Yurt in the Winter
yurt |yoŏrt; yərt|
a circular tent of felt or skins on a collapsible framework, used by nomads in Mongolia, Siberia, and Turkey
Mike and I have been discussing the possibility of building a yurt for about a year. Our intention is to build as much of it ourselves as we can, set it up before next winter, and live off-grid for a while. As you can imagine, we have received a very mixed bag of reactions from our friends and family. When we mention that we plan to live in a yurt, some people light up excitedly and express sincere happiness for us while others suddenly transform into broody teenagers who disagree with anything abnormal and hit us with “the look”. You know the look: think back to high school and imagine that one guy or girl who refused to accept anyone or anything new – the judgemental stare down that you received from them as a teen when you tried to do something out of the box is the same look we have received from a few of our friends. Thankfully, the most common reaction is not “the look” but is both well-intentioned and humourous: an awkward, high-pitched, if not flustered “Oh…that’s interesting.” This is perhaps the best reaction one could give because it is painfully obvious to us that this person can imagine nothing worse than living in a yurt, yet they still try to encourage us in our endeavours. Regardless of the reaction, people have a lot of questions that I have tried to answer the best I can.
What will you do in the winter?
The yurt will be very well insulated (well insulated for a tent, at least) with layers of wool felt and canvas. It will protect us from the elements while [hopefully] keeping the heat in. We bought a Rayburn wood stove a while ago that we will use as our cooking stove, hot water heater and boiler (for radiators). Evidently, when the fire has not been stoked for a while the yurt will feel like a round ice box, so wool sweaters and socks will abound, but we should be able to live comfortably the rest of the time.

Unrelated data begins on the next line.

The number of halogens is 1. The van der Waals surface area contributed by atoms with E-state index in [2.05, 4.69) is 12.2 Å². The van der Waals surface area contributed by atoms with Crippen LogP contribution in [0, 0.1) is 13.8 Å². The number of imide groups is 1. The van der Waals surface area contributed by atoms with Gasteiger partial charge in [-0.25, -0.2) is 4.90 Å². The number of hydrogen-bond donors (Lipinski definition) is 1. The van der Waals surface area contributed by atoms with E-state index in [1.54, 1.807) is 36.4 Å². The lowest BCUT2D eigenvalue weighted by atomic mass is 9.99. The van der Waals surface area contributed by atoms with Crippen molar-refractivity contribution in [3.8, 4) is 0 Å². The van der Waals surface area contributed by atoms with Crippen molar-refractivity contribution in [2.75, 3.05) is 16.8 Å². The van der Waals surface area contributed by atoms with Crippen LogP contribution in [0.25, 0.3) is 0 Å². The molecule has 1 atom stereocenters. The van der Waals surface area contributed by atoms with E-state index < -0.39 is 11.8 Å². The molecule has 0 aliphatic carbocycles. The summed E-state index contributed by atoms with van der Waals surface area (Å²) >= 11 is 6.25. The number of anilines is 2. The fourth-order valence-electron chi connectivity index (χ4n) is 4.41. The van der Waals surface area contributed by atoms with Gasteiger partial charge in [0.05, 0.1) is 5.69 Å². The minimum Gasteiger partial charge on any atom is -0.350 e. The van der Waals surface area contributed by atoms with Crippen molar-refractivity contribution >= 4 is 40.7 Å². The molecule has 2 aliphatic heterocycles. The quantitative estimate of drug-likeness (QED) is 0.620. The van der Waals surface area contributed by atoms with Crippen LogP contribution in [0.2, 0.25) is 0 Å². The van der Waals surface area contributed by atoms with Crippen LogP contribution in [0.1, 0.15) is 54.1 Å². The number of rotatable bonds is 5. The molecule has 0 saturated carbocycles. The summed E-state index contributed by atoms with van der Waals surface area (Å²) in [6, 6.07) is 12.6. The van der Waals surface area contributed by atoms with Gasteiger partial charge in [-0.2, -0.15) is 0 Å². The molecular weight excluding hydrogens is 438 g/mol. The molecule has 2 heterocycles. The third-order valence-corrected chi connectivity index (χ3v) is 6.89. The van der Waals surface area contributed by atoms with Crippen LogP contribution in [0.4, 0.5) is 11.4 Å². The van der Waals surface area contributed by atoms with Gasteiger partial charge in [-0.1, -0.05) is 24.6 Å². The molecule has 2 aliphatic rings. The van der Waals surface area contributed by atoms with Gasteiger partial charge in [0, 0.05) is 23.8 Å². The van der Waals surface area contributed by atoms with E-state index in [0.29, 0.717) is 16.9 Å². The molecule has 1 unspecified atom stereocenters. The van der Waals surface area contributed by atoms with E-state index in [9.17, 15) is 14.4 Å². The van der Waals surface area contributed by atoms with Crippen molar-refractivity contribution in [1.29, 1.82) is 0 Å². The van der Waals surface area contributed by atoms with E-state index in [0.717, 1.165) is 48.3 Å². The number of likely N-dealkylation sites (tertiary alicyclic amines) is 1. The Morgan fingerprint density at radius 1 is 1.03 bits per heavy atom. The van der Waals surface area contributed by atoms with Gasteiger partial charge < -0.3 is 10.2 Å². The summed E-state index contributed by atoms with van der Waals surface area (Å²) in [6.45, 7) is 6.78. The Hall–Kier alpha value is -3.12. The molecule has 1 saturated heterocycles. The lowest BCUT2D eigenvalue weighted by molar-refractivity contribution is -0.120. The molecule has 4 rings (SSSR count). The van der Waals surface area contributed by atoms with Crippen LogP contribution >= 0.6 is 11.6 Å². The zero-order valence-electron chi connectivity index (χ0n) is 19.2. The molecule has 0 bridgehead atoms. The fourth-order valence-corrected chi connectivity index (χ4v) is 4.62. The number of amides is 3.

What about electricity?
We are looking into a few options – solar panels, stationary bikes, and using our truck to charge deep-cycle batteries and we have a few oil lamps that will provide us with light sans electricity. We will have to cut back on our electricity usage – a lot – in order to live in the yurt, but this feels like an adventure so it seems fun. We have a gramophone and a pile of records, so even on the days when we have absolutely no power stored up, we can listen to music. My laptop can be charged at work or the library, and our cell phone can be charged in the car.
What will you do about a bathroom?
This has been one of my questions as well, and is perhaps the most difficult to answer because I only know theoretically what we plan to do – Mike is the mastermind and has a plan. He intends to build a cistern or water tank to hold rain water that will be heated by the Rayburn; this water will be used for dishes and showers. A composting toilet seems is the favoured option, as far as toilets go, as it uses no water, is practical in a yurt, and apparently does not smell. The bathroom is the part that most people will get hung up on, and that is completely understandable.
What will you do for potable water?
Eventually, it would be nice to filter our own rain water, however, for the time being, we will fill up jugs of water in town.
Obviously, the yurt life is not for everyone. Maybe it isn’t even for us. We might get into our yurt and decide after a year that we don’t like the lifestyle. For now, however, the benefits of a nomadic, off-grid home far outweigh the disadvantages and we are really excited about the whole process.